Don't Knock it 'Till You've Tried it.

Friday 9/9/2005


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Diary and Notes

One of my father's many sayings, often attributed to his growing up in an orphanage in Sunderland, was that old classic of the British Empire: "Play the white man." This was - and still is - regularly used by him whenever somebody is doing anything he doesn't really approve of, or somebody is getting the better of him. I'm not sure if he realises that it's not really on using such terms these days, but being old and crabby he's stuck in his ways and finds it hard to stop. He told me some time ago he had said this to a very nice Chinese woman he was chatting up (and claimed to be getting on quite well with) and she had become quite offended and had refused his further advances - no surprise there. I have to pity the poor old sod in many ways and he does try to regulate his usage of these pre 1950's terms, but can't seem to break free of them completely. My dad's twin sister Inger is even worse, but she has been living in Gainsville Georgia for the last 60 years where the integration we enjoy in 21st Century Britain hasn't quite reached so this is to be expected I suppose.

One of his other favourite sayings, which is considerably more acceptable in modern society, is "Don't knock it 'till you've tried it." Something he used regularly when we were kids in order to get us to eat his 'Canned beans surprise dinners' which usually involved him getting several types of canned goods; beans, spaghetti, Tyne Brand beef curry etc. and mixing them all together in one pan. As a child I actually thought my father was a better cook than my mother which is more of a statement about my mother's cooking than anything else. When I was about five I thought that my dad's efforts of mixing up loads of cans often produced a culinary delight and his saying "don't knock it..." has stuck with me ever since.

And it stood me in good stead today.

I was invited to my chum Shovon's house for dinner - and the words of my old dad kept whispering in the wind as Shovon cooked.

I have mentioned Shovon once or twice before - he's the visitor from Calcutta who shares my office. I have also mentioned that he can't cook, has never cooked and confesses to being a complete dufus in the kitchen. As such, an invite for dinner didn't seem like a great thing.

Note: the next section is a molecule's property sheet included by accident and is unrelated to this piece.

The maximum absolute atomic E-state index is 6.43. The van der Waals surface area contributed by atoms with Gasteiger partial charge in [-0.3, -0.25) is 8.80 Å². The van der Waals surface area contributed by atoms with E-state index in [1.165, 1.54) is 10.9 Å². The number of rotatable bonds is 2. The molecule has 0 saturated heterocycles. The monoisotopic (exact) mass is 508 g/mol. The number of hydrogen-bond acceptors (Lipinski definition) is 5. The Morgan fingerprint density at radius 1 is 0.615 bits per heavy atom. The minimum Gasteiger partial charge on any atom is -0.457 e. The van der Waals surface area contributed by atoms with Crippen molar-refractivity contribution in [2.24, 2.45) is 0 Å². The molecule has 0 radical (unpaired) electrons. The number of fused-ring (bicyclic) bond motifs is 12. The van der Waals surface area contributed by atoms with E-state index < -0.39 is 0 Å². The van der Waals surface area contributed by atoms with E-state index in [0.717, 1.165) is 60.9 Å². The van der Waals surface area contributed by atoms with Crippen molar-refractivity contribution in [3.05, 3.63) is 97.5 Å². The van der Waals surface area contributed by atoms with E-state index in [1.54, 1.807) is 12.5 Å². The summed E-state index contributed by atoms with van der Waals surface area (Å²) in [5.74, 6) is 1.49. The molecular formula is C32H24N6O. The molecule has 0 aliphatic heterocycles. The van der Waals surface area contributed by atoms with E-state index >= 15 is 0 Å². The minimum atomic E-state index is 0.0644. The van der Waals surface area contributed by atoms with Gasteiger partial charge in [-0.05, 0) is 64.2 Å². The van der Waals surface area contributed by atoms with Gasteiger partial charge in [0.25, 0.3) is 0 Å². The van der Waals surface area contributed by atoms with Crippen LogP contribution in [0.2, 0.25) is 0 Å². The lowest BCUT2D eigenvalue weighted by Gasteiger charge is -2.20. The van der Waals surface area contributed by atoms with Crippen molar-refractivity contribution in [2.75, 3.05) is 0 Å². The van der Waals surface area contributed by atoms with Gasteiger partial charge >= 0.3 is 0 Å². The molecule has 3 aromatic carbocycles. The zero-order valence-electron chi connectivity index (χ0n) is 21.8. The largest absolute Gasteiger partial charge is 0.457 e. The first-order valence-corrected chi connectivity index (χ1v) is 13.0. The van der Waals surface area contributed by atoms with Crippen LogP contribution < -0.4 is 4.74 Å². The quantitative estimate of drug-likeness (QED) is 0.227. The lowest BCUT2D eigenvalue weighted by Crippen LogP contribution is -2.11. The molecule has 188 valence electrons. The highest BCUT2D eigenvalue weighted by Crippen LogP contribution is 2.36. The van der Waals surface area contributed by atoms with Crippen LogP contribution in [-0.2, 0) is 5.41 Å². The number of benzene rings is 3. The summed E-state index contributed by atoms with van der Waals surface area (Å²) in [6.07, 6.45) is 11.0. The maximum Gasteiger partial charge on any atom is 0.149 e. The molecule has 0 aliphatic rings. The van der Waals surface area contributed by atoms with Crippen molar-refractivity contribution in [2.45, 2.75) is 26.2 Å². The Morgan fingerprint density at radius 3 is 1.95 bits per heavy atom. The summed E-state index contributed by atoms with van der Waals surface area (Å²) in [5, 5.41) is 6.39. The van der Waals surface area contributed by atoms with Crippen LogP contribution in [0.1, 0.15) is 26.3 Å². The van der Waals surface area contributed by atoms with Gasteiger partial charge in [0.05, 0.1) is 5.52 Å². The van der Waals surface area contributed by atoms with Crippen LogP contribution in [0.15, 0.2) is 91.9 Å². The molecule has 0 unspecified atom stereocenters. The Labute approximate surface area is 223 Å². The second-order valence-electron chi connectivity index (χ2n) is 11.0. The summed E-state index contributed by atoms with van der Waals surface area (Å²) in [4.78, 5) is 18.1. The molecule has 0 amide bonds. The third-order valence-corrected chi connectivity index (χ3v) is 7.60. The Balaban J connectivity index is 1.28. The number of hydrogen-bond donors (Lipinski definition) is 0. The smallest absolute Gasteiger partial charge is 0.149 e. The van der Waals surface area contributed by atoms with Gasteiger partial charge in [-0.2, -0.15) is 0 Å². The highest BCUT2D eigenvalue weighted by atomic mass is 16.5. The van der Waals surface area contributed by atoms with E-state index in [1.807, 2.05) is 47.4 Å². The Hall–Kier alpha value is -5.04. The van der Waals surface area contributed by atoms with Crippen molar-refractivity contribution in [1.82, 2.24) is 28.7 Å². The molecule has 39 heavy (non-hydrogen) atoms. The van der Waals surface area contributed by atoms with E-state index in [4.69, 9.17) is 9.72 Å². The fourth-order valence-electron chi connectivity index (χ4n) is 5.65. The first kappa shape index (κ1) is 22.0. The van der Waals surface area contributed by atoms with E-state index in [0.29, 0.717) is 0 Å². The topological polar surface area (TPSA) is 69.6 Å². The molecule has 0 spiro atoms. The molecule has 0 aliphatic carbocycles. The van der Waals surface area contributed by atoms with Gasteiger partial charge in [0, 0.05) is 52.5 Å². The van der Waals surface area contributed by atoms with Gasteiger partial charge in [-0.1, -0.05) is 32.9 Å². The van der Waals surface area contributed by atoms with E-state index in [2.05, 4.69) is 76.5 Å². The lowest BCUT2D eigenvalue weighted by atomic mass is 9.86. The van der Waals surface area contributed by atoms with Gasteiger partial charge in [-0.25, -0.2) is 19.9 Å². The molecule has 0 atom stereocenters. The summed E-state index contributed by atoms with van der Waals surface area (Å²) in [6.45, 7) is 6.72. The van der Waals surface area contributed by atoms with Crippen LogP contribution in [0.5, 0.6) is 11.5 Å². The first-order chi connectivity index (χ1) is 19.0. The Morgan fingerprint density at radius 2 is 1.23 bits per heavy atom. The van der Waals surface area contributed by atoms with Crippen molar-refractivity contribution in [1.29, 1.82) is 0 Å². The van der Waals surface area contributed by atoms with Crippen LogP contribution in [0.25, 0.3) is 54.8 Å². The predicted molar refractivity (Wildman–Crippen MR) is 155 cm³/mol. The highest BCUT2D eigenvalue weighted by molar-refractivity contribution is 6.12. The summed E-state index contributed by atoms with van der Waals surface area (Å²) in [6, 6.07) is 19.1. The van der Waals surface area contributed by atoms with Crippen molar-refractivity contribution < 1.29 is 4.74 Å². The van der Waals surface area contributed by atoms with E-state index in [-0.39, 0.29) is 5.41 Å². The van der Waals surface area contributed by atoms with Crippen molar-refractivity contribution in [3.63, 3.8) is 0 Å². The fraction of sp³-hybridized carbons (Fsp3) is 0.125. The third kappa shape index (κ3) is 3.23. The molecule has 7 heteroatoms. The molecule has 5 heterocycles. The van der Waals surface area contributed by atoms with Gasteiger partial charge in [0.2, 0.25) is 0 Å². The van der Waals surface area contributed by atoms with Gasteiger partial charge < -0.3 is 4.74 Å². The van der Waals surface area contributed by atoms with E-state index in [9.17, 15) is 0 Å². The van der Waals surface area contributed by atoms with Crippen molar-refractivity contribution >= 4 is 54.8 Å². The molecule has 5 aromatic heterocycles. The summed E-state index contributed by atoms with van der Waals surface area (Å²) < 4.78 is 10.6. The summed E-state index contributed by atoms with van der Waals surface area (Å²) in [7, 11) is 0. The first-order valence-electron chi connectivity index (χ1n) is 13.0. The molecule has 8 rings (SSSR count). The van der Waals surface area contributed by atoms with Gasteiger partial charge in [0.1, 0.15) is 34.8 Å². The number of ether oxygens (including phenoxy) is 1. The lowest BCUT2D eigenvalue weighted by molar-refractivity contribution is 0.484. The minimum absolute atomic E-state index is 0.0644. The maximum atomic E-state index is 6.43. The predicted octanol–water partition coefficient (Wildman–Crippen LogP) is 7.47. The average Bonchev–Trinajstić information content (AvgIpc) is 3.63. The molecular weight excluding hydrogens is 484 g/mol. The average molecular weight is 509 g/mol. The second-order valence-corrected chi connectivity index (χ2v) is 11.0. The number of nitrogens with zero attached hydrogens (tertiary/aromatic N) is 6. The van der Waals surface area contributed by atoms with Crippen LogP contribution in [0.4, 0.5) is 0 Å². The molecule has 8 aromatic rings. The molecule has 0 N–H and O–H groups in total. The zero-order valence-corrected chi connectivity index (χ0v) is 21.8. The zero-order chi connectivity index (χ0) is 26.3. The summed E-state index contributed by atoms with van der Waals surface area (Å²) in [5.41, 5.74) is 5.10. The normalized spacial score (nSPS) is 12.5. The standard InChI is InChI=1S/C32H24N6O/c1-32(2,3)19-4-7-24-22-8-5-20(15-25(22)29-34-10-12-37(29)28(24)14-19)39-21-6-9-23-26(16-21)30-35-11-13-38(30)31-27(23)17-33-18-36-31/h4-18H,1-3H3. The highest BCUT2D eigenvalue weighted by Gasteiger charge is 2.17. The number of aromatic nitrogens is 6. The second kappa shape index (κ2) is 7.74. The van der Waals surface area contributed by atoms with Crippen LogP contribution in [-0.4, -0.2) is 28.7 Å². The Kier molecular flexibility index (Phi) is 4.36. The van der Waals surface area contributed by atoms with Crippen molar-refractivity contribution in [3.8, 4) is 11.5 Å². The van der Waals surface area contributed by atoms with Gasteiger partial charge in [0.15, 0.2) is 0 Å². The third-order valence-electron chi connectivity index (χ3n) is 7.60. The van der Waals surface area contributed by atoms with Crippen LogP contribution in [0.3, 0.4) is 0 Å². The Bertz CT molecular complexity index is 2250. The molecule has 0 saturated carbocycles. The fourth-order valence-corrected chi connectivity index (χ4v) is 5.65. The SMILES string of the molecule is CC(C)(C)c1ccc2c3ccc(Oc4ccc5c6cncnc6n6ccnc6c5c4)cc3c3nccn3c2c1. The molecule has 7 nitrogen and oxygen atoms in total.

And when he started cooking I was getting even more worried.

It wasn't the ingredients, although these were a little out of the proportions I am used to (2 chicken legs, 1 onion, 1 potato, a little mustard oil, a few chillis, a giant load of Laziza chicken masala and 2 whole bulbs of garlic), it was the method that struck me as a little odd - it was almost as if my dad had been Indian (and 40 years younger) and were attempting to make a curry.

I have included a photo of the preparation stage of this culinary miracle as well as the final dish as proof.

The cooking method was quite simple. Put everything in a pressure cooker, cook for 15 minutes then mash up any lumps of potato/garlic with a spoon and serve.

You can imagine my fear as the dish was prepared. I was expecting to be eating whole cloves of garlic in a really unpleasant watery sauce.

I was however pleasantly surprised - it wasn't bad at all. It tasted like many of the curries you get from take aways and was probably prepared in much the same way. I'm not sure if the credit goes to Shovon or the clever people at Laziza for making such good curry powder, but either way I managed to eat more than one plateful.

As an aside, I typed Laziza masala into Google and got loads of sites, most from the food standards agency and local councils warning about Sudan 1 contamination. This was however some time ago and just about every curry powder in Britain was contaminated as well, so I don't know why this company has been singled out. Excellent curry powder, either that or Shovon has shown me a way of cooking curries I would never have considered before - or maybe it was a bit of both.

Cake Blog

Linseed Flapjack: Made for me by my old friend Helen Taylor. This was a really good flapjack - and free too - the best kind of all.